When Ariel Pandenio thinks back on his childhood years, he remembers the Montible watershed in his home province of Palawan as a lush and vibrant forest teeming with wildlife like the Philippine cockatoo and the rare, albino Philippine long-tailed macaque. He and his tribe, the Tagbanua of Palawan, consider the forests sacred, and the abundant natural resources—including water—made life in the past “more bountiful.”
But over the years, Ariel has witnessed the transformation of this once-verdant sacred site into a forest ravaged by uncontrolled agricultural expansion and extreme weather events caused by climate change. The degradation of the forests inevitably pushed some indigenous people to resort to unsustainable methods of slash-and-burn farming just to survive. “The fish from the river, the fruits you eat, the flowing water – they used to be within reach and free. Now we need to buy them at a hefty price,” said Ariel. “Life was good for us in the past when the watershed was healthier.”
Ariel’s experience mirrors the situation in many other watersheds in the Philippines. A decade ago, the Institute of Environmental Science for Social Change estimated that over half of the country’s major watersheds were critically deforested. Despite these challenges, many indigenous people continue to play the role of watershed stewards. However, without adequate support from the government and other sectors, indigenous peoples may also resort, wittingly or unwittingly, to livelihoods harmful to the watershed.
Through its 2022-2030 Climate Strategy, USAID is promoting nature-based solutions as key tools to support livelihoods, improve food and water security, and absorb harmful emissions. Recognizing the importance of indigenous peoples’ meaningful participation and active leadership, USAID also strengthens partnerships to support the communities’ shift to nature-based solutions. In the Philippines, USAID, through its Safe Water project, partners with the private sector and civil society organizations to give these communities alternatives to harmful livelihood practices, help them earn a higher income, and provide them the opportunity to conserve and protect the watershed.
For indigenous people like Ariel, the importance of sustainable and productive landscapes is gaining ground.
Sustainable Ube Production
Lacking the knowledge and technology for sustainable farming practices, Ariel shared several of the tribe’s failed attempts to abandon slash-and-burn farming and shift to other agricultural practices. “I remembered planting ube (purple yam) before and waiting over a year before harvesting it. By that time, its branches started to wilt. When I harvested the root crop, it was already being eaten by termites,” he explained. When they did get a successful harvest, Ariel and other farmers also struggled to find markets in which to sell their produce.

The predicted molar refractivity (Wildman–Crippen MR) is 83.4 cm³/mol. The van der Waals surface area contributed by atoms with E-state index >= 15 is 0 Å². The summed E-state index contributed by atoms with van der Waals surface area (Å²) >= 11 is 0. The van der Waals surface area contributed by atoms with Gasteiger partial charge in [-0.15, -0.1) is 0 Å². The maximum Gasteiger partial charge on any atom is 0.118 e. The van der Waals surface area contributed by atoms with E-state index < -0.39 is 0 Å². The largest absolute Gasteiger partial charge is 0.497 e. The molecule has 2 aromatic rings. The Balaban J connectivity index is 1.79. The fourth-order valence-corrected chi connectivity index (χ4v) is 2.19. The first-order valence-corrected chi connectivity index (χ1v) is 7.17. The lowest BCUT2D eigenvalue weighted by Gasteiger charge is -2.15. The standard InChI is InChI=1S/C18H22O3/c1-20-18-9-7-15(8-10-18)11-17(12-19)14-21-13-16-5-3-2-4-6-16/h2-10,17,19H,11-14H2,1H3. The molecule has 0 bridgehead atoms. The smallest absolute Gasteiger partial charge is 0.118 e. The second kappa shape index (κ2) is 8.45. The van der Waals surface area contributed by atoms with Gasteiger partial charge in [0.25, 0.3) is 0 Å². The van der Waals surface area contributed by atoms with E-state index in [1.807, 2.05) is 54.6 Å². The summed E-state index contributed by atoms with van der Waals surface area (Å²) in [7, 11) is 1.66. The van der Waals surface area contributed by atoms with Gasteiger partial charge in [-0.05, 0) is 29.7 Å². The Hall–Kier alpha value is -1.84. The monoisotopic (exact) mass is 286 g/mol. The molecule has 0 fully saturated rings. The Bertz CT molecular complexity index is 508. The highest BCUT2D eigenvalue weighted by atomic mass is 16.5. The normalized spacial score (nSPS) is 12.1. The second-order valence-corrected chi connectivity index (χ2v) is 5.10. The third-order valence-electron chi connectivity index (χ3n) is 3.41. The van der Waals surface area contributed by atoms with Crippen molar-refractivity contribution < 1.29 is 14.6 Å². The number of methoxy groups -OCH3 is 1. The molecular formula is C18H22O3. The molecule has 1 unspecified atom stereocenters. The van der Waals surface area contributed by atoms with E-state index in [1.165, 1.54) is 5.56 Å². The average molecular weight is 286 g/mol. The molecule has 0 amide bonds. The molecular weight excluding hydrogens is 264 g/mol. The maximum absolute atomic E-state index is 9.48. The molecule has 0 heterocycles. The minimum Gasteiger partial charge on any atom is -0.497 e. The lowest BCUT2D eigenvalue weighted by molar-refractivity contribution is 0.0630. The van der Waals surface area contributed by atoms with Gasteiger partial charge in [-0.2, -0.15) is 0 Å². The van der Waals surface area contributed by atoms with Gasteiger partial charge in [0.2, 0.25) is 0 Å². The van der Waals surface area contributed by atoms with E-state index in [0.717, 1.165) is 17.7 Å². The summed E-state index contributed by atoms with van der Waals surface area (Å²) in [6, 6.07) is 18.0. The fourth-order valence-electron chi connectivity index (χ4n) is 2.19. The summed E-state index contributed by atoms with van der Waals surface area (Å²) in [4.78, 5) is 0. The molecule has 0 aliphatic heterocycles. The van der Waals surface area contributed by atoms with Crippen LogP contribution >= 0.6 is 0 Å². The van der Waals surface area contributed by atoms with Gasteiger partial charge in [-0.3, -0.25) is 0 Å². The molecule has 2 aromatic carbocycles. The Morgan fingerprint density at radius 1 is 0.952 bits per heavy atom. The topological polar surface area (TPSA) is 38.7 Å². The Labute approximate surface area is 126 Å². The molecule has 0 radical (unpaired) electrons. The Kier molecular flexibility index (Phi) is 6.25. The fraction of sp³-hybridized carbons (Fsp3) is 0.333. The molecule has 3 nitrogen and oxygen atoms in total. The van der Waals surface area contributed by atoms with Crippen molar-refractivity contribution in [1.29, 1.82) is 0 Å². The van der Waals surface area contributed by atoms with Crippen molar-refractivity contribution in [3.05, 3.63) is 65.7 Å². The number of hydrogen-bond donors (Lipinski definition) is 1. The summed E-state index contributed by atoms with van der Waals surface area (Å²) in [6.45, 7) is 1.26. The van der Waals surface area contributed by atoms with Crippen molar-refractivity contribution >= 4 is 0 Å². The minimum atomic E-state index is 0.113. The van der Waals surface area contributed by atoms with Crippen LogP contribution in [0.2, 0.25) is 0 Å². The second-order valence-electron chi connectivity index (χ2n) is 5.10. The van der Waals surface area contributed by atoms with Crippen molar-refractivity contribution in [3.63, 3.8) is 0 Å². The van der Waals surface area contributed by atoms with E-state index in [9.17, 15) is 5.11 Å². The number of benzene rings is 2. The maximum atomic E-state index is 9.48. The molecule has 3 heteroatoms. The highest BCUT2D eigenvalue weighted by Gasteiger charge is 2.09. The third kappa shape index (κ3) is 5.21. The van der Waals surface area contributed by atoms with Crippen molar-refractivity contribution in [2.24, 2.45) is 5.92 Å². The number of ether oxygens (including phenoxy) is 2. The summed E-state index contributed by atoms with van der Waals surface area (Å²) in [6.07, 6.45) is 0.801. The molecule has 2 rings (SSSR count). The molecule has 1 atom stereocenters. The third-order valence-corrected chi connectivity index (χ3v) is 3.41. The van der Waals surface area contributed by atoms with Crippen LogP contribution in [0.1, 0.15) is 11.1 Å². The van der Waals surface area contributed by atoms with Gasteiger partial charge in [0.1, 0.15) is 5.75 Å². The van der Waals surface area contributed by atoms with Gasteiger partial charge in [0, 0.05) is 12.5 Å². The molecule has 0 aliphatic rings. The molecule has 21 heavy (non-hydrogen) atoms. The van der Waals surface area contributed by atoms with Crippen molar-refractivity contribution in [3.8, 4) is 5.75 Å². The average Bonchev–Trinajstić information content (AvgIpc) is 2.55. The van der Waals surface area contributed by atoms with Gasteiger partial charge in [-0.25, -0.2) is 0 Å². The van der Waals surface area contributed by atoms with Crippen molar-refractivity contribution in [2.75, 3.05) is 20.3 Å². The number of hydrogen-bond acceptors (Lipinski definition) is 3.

To help Ariel and his tribe better understand and implement effective and sustainable farming practices, USAID connected Ariel and his tribe to Sunlight Foods Corporation (SFC). SFC trained Ariel and other farmers on proper ube farming practices that follow international standards for sustainability in farming. Through proper cultivation, soil management, and use of organic fertilizers and pest control materials, indigenous farmers like Ariel could ensure good ube crops and also help prevent soil erosion and protect groundwater quality. SFC also agreed to buy all of the tribe’s produce at fair market prices. “When USAID connected us to SFC, we learned effective and environment-friendly methods of growing ube,” said Ariel. “Now, my fellow Tagbanua farmers feel secure investing in ube farms, since SFC has agreed to buy all our produce,” said Ariel.
Over 70 local farmers’ organizations—primarily composed of indigenous people—now grow sustainable ube and sell their produce to SFC, which is a major supplier of fruit preserves and purees to ice cream shops, bakeshops, and fast-food chains. USAID and SFC are also working with the Institute for the Development of Educational and Ecological Alternatives, Inc. to train three local associations on ube processing so they can make products such as ice cream, ube pie, and jam.
Thanks to USAID support, Ariel and his tribe not only have higher incomes, but also have abandoned slash-and-burn farming, allowing the forests and watersheds to begin recovering. “With stable income, we are motivated to protect our watershed. We realize that without it, we won’t be able to grow our ube,” said Ariel. “At the same time, we want our children and their children to enjoy the natural resources of the watershed—and not just hear stories about them.” (USAID Philippines)